Someone is disabled within the meaning of the Equality Act 2010 if they have a long-term condition (over 12 months) which affects their day-to-day life in a substantial way (more than trivial).  

The nature of the reasonable adjustments varies from disability to disability and from person to person. However, the test is an objective test. The aim of the test is to put the disabled person on a level footing with non-disabled persons. An employee or worker must be able to specify what reasonable adjustments they need; and, they must also tell their employer that they are disabled.  

In putting in place the reasonable adjustments, the employer cannot require the employee to pay for those reasonable adjustments.  

The duty to make reasonable adjustments does not apply to non-disabled persons who are associated with a disabled individual. For example, a mother could not insist on a transfer to a different location to allow her disabled daughter to attend a specific school.  

Generally, failure to make reasonable adjustments is likely to result in discrimination arising from disability.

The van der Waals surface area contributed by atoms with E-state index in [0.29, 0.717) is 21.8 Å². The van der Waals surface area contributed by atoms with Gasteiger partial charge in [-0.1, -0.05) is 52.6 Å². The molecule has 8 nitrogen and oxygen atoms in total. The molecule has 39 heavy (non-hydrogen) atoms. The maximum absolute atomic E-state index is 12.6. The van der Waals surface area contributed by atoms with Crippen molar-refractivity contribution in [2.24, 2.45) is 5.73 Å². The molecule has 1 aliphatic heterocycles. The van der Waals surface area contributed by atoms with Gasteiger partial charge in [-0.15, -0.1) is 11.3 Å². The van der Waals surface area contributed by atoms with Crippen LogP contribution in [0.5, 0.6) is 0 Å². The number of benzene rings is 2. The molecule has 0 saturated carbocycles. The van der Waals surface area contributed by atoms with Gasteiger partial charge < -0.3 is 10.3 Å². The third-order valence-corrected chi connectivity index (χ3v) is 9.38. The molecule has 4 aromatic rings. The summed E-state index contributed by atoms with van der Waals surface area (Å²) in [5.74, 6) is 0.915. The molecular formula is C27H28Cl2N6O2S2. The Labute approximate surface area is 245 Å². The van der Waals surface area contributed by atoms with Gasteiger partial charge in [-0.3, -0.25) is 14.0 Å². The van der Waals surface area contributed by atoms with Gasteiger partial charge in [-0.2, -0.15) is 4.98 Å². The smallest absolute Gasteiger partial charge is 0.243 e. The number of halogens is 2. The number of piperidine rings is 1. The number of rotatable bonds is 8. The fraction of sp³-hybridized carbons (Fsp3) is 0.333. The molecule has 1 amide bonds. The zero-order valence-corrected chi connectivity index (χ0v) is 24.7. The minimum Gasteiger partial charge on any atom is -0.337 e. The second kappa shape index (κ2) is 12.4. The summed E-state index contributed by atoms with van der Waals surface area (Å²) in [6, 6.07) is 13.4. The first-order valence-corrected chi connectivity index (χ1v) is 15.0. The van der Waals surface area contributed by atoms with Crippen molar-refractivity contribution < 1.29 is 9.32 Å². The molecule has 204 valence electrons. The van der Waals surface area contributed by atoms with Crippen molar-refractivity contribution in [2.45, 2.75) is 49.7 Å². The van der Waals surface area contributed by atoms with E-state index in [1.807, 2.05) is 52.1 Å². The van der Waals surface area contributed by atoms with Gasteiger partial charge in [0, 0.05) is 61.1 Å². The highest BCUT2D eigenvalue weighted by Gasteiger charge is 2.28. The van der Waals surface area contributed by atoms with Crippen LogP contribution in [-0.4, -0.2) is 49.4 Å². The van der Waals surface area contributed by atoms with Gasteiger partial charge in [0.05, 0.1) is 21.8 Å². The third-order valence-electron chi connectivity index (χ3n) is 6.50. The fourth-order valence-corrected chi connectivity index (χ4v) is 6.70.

Lastly, employees or workers have 3 months from the relevant act to raise proceedings in the Employment Tribunal if they are alleging failure to make reasonable adjustments against their employer.

The provisions of the Equality Act 2010 (“the Act”) apply to any association of people, incorporated or otherwise, which has at least 25 members, which has rules for admission to membership and which is not a trade organisation. 

Under the Equality Act 2010, an association is required to anticipate the needs of potential disabled members for reasonable adjustments. As far as it is reasonably practicable, an association is required to approximate the access enjoyed by disabled members to that enjoyed by the rest of its members. The purpose of the duty to make reasonable adjustments is to provide access to its activities as close as it is reasonably possible to get to the standard normally offered to the members at large.